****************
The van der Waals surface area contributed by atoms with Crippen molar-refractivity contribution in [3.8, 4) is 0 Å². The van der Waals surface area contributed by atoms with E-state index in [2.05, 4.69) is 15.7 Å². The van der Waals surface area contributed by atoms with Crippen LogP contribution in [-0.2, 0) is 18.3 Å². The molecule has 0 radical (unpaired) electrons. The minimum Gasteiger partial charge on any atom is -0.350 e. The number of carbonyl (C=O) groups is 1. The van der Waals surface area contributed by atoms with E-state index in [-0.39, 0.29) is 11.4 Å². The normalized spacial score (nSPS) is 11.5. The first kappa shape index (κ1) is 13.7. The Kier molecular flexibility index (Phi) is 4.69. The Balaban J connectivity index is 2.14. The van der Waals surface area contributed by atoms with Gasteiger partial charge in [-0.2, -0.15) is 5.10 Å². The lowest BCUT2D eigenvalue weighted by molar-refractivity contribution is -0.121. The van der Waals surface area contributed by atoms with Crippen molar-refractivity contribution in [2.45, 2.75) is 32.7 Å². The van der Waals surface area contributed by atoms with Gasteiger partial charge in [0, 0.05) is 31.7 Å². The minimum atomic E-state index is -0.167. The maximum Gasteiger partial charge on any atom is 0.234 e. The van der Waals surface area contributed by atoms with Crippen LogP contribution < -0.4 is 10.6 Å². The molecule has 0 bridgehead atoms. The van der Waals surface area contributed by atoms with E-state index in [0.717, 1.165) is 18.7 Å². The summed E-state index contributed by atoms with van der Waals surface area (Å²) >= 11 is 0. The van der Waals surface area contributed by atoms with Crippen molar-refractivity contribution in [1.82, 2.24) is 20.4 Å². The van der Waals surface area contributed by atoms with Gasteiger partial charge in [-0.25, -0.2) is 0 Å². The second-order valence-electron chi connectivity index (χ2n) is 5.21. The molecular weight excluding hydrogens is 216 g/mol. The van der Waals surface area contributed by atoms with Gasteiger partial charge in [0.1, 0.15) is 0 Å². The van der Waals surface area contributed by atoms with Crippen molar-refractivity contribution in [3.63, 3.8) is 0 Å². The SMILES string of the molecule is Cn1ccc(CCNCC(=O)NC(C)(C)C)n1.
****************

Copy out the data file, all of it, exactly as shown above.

The van der Waals surface area contributed by atoms with Crippen molar-refractivity contribution in [3.8, 4) is 0 Å². The van der Waals surface area contributed by atoms with E-state index in [2.05, 4.69) is 15.7 Å². The van der Waals surface area contributed by atoms with Crippen LogP contribution in [-0.2, 0) is 18.3 Å². The molecule has 0 radical (unpaired) electrons. The minimum Gasteiger partial charge on any atom is -0.350 e. The number of carbonyl (C=O) groups is 1. The van der Waals surface area contributed by atoms with E-state index in [-0.39, 0.29) is 11.4 Å². The normalized spacial score (nSPS) is 11.5. The first kappa shape index (κ1) is 13.7. The Kier molecular flexibility index (Phi) is 4.69. The Balaban J connectivity index is 2.14. The van der Waals surface area contributed by atoms with Gasteiger partial charge in [-0.2, -0.15) is 5.10 Å². The lowest BCUT2D eigenvalue weighted by molar-refractivity contribution is -0.121. The van der Waals surface area contributed by atoms with Crippen molar-refractivity contribution in [2.45, 2.75) is 32.7 Å². The van der Waals surface area contributed by atoms with Gasteiger partial charge in [0, 0.05) is 31.7 Å². The minimum atomic E-state index is -0.167. The maximum Gasteiger partial charge on any atom is 0.234 e. The van der Waals surface area contributed by atoms with Crippen LogP contribution < -0.4 is 10.6 Å². The molecule has 0 bridgehead atoms. The van der Waals surface area contributed by atoms with E-state index in [0.717, 1.165) is 18.7 Å². The summed E-state index contributed by atoms with van der Waals surface area (Å²) >= 11 is 0. The van der Waals surface area contributed by atoms with Crippen molar-refractivity contribution in [1.82, 2.24) is 20.4 Å². The van der Waals surface area contributed by atoms with Gasteiger partial charge in [-0.25, -0.2) is 0 Å². The second-order valence-electron chi connectivity index (χ2n) is 5.21. The molecular weight excluding hydrogens is 216 g/mol. The van der Waals surface area contributed by atoms with Gasteiger partial charge in [0.1, 0.15) is 0 Å². The van der Waals surface area contributed by atoms with Crippen molar-refractivity contribution in [3.63, 3.8) is 0 Å². The SMILES string of the molecule is Cn1ccc(CCNCC(=O)NC(C)(C)C)n1.